Saturday, September 8 was a big day in Tulsa. A Gathering Place, our new $465 million privately financed public park opened up. Seven years in the making, over three years of construction, including shutting down a one mile stretch of one of Tulsa’s busiest streets, Riverside Drive, came to an end (kind of they still have a some final touches to do.) And they took down the barricades and told everybody to come on down and check out your new park and despite the sometimes misty weather people did.
The Architect who designed it is Michael Van Valkenburgh. He and his firm have designed other parks and he came well recommended. He spent a lot of time just listening to the people who were financing the park about what they wanted and he came to Tulsa and looked at the city and the surrounding region and tried to capture the soul of the city.
One article I read talked about his visit to Chandler Park and how struck he was with the “lost city section” with the stone making seeming streets and alleys and he incorporated that concept into the park.
The place is full of details. I think they spent a fortune on landscaping, including many wildflowers.
And stuff to do? My gosh their is a lot to do there. Especially if you have kids. I think this log course above might be something I could try.
They have a lot of areas for relaxing and will have several restaurants. This a nice area that is well shaded. I love the wood furniture.
This is view from the the previous area down to a bridge across a pond.
And this is from the bridge back up to the eating area. This is the ONEOK Boathouse. My employer paid for it. (I’m so proud, really, I am.) What a legacy. (And yes ONEOK is all caps, you pronounced it One Oak.)
The heart of the park is a huge playground for kids of all ages. Oh man, for the first time since I was a little kid, I wanted to be a little kid. This looks fun.
And so does this. I would settle for having an eight year old again. Son Logan was with me, but he is 20 years old and 6’3″ tall.
Kids were having a blast. Talk about a bunch of places to climb into, climb across, slide down. It is the ultimate “do touch” place. And yes, it is all free. There is no charge. In addition to the $400 million is money for security and maintenance. What a gift to the city.
The concept of A Gathering Place is that is a place for the whole city to come and reconnect from each other. I think we need it. A little known secret is that Tulsa is home of the worse race riot in US history, the Tulsa Race Riot, now increasingly known as the Tulsa Race Massacre. Read about it here.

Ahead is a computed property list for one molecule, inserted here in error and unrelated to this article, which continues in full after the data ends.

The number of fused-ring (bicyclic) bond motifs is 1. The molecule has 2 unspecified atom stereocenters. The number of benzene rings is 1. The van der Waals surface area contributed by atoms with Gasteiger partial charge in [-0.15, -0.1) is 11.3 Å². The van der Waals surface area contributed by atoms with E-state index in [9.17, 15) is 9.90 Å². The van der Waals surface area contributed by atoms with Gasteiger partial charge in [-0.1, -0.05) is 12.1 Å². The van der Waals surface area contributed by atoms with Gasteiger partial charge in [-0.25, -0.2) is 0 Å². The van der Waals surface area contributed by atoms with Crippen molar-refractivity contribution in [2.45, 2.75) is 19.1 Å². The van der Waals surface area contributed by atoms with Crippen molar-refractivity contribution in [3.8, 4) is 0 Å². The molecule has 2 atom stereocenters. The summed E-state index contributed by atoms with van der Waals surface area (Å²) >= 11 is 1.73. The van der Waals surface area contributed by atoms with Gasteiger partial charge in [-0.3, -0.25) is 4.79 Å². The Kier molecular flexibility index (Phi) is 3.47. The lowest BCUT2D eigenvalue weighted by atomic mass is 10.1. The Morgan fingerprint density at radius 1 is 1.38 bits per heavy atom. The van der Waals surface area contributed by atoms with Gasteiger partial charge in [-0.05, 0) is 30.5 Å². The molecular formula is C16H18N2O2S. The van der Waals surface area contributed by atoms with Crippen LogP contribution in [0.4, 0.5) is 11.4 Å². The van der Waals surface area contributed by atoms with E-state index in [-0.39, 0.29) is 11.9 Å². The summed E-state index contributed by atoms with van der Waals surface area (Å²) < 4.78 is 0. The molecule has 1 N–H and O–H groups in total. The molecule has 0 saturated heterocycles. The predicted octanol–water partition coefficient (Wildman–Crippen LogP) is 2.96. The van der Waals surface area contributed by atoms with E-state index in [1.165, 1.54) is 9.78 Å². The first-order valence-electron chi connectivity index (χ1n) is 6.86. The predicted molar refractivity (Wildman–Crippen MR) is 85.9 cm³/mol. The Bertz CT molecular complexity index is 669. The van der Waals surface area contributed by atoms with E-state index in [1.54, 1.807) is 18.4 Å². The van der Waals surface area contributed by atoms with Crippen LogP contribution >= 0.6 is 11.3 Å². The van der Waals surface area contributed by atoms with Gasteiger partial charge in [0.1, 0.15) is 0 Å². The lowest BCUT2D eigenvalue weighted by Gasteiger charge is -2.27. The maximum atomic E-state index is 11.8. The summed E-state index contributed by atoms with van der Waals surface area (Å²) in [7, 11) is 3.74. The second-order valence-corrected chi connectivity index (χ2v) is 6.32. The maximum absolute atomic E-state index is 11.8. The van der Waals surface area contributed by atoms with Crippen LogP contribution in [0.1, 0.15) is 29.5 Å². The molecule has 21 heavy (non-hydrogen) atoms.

In my opinion, the city has never recovered from that and the wounds still exist. There are still survivors of the riot alive in Tulsa today. Anyway, the New York Times has a pretty good, if a little more than slightly condescending article on the park, and the riot. Read it here.
Read the comments also. I know us Okies get a bad rap and my favorite comment was from a New Yorker who said she would never visit the state because she hates us Okies because of the hate we have in our heart. (Huh).
Be that as it may, the park is fun, and great. And I expect to spend a lot of time there especially when the hubub dies down a little bit. It is only a couple miles from downtown where I work. I figure during the day the kids will be at school, so I can come and try out the banana slide for myself.
Pooh!! I know it is probably not officially a Pooh bear, who could afford the licensing fees. It has a nook inside just right for several kids and an adult reading a story.
There was a steel drum band playing. I love steel drum bands.
My favorite place is probably the Williams Lodge. It is like a ski lodge in the Rockies. The woodwork is superb.
I loved the ceiling!!
The guy behind the park is a Tulsa Oilman billionaire philanthropist named George Kaiser, who over the years has been very generous to Tulsa through his George Kaiser Family Foundation. He is in the oil business and obviously has done very well. I know several people who have worked for and with him and they credit him as being a very good but tough boss and also thinks very out of the box. I get the impression that he is playing chess when everybody else is trying to figure out checkers. He has several hundred million dollars invested in the park and was able to convince lots of other companies to contribute as well.
The fireplace is a favorite.
The designer of the place had to contend with something. Most of the land was on one side of Riverside Drive and the Arkansas River was on the other side. He wanted to integrate the park with the river so he used “land bridges” to link the park with the river. There are two of them and they are genius.
I am just glad the running/biking trail is back in business. It is all new. For three years we have contended with the one mile gap, now we don’t any longer. And the trail integrates well with the park.
Sports is a big thing in America and Tulsa and the park has tons of sports courts of all kinds. Logan and I sat down and watched the ladies play 3 on 3 basketball. They were very very good. The park plans on having lots of sports programming.